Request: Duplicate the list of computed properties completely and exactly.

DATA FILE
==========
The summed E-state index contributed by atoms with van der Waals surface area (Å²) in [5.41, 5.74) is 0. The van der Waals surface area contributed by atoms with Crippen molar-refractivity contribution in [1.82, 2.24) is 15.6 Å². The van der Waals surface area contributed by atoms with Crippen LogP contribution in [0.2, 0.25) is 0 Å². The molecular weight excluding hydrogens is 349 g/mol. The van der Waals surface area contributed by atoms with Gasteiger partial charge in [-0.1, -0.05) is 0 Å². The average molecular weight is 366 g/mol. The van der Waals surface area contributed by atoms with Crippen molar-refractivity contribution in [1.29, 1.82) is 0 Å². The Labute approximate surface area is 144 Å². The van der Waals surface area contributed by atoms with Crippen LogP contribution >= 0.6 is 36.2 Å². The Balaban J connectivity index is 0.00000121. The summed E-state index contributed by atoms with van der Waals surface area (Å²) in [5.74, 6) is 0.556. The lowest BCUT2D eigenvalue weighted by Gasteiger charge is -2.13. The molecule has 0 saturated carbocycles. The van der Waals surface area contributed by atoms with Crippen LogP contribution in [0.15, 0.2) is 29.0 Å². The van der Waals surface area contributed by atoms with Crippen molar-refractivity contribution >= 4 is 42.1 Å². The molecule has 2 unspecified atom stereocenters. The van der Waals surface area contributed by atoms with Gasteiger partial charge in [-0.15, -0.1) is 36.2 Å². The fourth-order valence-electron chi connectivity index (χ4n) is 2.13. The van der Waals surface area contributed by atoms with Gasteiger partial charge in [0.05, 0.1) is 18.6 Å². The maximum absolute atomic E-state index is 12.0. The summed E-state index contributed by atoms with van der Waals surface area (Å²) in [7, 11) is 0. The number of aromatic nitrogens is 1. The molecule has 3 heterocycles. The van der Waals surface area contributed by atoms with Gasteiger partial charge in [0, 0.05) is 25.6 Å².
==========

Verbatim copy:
The summed E-state index contributed by atoms with van der Waals surface area (Å²) in [5.41, 5.74) is 0. The van der Waals surface area contributed by atoms with Crippen molar-refractivity contribution in [1.82, 2.24) is 15.6 Å². The van der Waals surface area contributed by atoms with Crippen LogP contribution in [0.2, 0.25) is 0 Å². The molecular weight excluding hydrogens is 349 g/mol. The van der Waals surface area contributed by atoms with Gasteiger partial charge in [-0.1, -0.05) is 0 Å². The average molecular weight is 366 g/mol. The van der Waals surface area contributed by atoms with Crippen molar-refractivity contribution in [1.29, 1.82) is 0 Å². The Labute approximate surface area is 144 Å². The van der Waals surface area contributed by atoms with Crippen LogP contribution >= 0.6 is 36.2 Å². The Balaban J connectivity index is 0.00000121. The summed E-state index contributed by atoms with van der Waals surface area (Å²) in [5.74, 6) is 0.556. The lowest BCUT2D eigenvalue weighted by Gasteiger charge is -2.13. The molecule has 0 saturated carbocycles. The van der Waals surface area contributed by atoms with Crippen LogP contribution in [0.15, 0.2) is 29.0 Å². The van der Waals surface area contributed by atoms with Crippen molar-refractivity contribution >= 4 is 42.1 Å². The molecule has 2 unspecified atom stereocenters. The van der Waals surface area contributed by atoms with Gasteiger partial charge in [-0.15, -0.1) is 36.2 Å². The fourth-order valence-electron chi connectivity index (χ4n) is 2.13. The van der Waals surface area contributed by atoms with Gasteiger partial charge in [0.05, 0.1) is 18.6 Å². The maximum absolute atomic E-state index is 12.0. The summed E-state index contributed by atoms with van der Waals surface area (Å²) in [7, 11) is 0. The number of aromatic nitrogens is 1. The molecule has 3 heterocycles. The van der Waals surface area contributed by atoms with Gasteiger partial charge in [0, 0.05) is 25.6 Å².